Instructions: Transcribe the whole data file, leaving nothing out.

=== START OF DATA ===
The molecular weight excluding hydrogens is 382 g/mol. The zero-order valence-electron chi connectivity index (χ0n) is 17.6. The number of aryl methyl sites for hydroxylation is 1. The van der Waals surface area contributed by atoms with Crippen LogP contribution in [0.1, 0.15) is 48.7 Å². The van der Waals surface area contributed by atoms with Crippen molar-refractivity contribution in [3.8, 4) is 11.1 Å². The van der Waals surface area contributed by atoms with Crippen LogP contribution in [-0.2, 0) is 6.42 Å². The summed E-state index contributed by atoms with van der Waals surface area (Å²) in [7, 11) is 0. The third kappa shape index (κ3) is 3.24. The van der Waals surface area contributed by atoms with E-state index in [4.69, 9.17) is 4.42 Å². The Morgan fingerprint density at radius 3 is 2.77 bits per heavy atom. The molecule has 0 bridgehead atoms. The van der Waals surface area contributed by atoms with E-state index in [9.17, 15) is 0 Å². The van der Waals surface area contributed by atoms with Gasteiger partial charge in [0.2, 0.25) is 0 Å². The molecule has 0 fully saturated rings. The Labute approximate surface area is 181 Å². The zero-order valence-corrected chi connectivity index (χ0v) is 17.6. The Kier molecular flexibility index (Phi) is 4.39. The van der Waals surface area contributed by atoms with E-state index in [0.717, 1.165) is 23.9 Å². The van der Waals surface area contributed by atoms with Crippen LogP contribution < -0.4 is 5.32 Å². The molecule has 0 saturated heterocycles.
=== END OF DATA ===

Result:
The molecular weight excluding hydrogens is 382 g/mol. The zero-order valence-electron chi connectivity index (χ0n) is 17.6. The number of aryl methyl sites for hydroxylation is 1. The van der Waals surface area contributed by atoms with Crippen LogP contribution in [0.1, 0.15) is 48.7 Å². The van der Waals surface area contributed by atoms with Crippen molar-refractivity contribution in [3.8, 4) is 11.1 Å². The van der Waals surface area contributed by atoms with Crippen LogP contribution in [-0.2, 0) is 6.42 Å². The summed E-state index contributed by atoms with van der Waals surface area (Å²) in [7, 11) is 0. The third kappa shape index (κ3) is 3.24. The van der Waals surface area contributed by atoms with E-state index in [4.69, 9.17) is 4.42 Å². The Morgan fingerprint density at radius 3 is 2.77 bits per heavy atom. The molecule has 0 bridgehead atoms. The van der Waals surface area contributed by atoms with E-state index in [9.17, 15) is 0 Å². The van der Waals surface area contributed by atoms with Gasteiger partial charge in [0.2, 0.25) is 0 Å². The molecule has 0 fully saturated rings. The Labute approximate surface area is 181 Å². The zero-order valence-corrected chi connectivity index (χ0v) is 17.6. The Kier molecular flexibility index (Phi) is 4.39. The van der Waals surface area contributed by atoms with E-state index in [0.717, 1.165) is 23.9 Å². The van der Waals surface area contributed by atoms with Crippen LogP contribution < -0.4 is 5.32 Å². The molecule has 0 saturated heterocycles.